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From: Dan Parmenter <dan@lec.com>
Subject: (whorl) Journey to the West
Date: 10 Apr 2001 18:07:25 

From: "Dan'l Danehy-Oakes" <ddanehy@siebel.com>

> 3) It's also in dialogue with several other things besides KSR's Mars
>    books (which I haven't read, btw: are they really worth the effort?).
>    a) Another three-volume hero's journey: Dante. Nell mezzo del camino 
>       de whatever Horn finds himself all at sea (so to speak), lost. His 
>       journeys lead him through Hell (Green), Purgatory (the Whorl), and 
>       ultimately to, uh, well, that's where it gets kind of complicated...

People have pointed out Dante parallels in prior Wolfe books, and of
course the parallels to the Odyssey have been brought up.  Lately I've
been vaguely considering another.  I've been sort of fascinated
recently by the old Chinese novel "Journey to the West" which tells
(in rather fanciful detail) the story of a Tang Dynasty priest (based
on an actual historic figure) who travels west in search of the
Buddhist Sutra.  The priest is accompanied on his journey by several
disciples, mostably Monkey (aka the Monkey King) Pig and Friar Sand (a
former sea monster apparently).  If it sounds familiar, it should
since it's served as the basis for many Japanese cartoons over the
years (e.g. DragonBall) and has been adapted for countless Chinese
dramatic productions including a "Monkey King" TV series that one
occasionally sees on the International Channel on cable TV.

I haven't read the "original" (cobbled from various oral folktales and
whatnot) but I can't help but observe some Wolfean echoes,
specifically in RTTW, which concerns a journey to the west (pole) in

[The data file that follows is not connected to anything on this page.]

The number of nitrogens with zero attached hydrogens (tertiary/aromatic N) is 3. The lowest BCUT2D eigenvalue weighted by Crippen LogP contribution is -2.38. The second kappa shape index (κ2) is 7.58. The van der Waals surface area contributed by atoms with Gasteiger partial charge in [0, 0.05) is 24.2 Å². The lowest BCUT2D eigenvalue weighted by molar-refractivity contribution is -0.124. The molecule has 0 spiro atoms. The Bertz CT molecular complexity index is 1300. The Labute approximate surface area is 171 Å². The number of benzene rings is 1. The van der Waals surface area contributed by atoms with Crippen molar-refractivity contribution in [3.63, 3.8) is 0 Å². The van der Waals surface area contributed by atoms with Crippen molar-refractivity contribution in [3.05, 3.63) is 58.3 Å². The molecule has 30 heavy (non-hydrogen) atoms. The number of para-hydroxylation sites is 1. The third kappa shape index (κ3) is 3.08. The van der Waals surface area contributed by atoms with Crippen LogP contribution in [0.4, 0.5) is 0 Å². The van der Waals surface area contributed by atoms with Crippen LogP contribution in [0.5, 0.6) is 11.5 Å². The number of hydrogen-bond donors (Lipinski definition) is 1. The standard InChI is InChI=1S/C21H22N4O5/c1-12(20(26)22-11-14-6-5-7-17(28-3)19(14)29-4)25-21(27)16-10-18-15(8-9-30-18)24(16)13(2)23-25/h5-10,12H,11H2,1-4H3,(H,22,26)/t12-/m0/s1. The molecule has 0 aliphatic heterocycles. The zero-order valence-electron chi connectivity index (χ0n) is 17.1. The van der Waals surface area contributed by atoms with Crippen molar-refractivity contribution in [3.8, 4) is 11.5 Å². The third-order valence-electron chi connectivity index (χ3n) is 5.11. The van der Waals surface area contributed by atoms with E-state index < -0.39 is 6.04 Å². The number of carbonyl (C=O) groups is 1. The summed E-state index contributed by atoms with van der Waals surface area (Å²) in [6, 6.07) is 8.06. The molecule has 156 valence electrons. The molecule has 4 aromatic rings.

search of Silk (not sutras, but I think the parallel is reasonable)
and of course HornSilk is a reasonable stand-in for the priest, with
Pig standing in for Pig and Oreb, though not a former sea-monster
carrying one within him.  The parallels sort of fall apart due to the
lack of a Monkey King counterpart.  In most versions of the story I've
seen, the Monkey King is the main player and though one might find
parallels with Hound at a stretch (Hound declares himself ready and
anxious to go to Green, which sort of parallels the Monkey King's
rebellious, adventursome spirit and at least one story where he goes
to Hell), it seems like a weak parallel; nevertheless, compared to
what seem to me fairly weak Odyssey references (Nettle as Penelope,
etc.), perhaps there's a case to be made.

Is anyone else familiar with this?  As I said, most of my knowledge is
second hand, though I've been considering a couple of different
English translations of the story in novel form.  I wouldn't be
surprised if Wolfe had at least heard of it.  I apologize for the very
vague nature of this hypothesis.  There's probably nothing to it, but
it's been sticking in my mind.

Shellac (also currently reading RED MARS)

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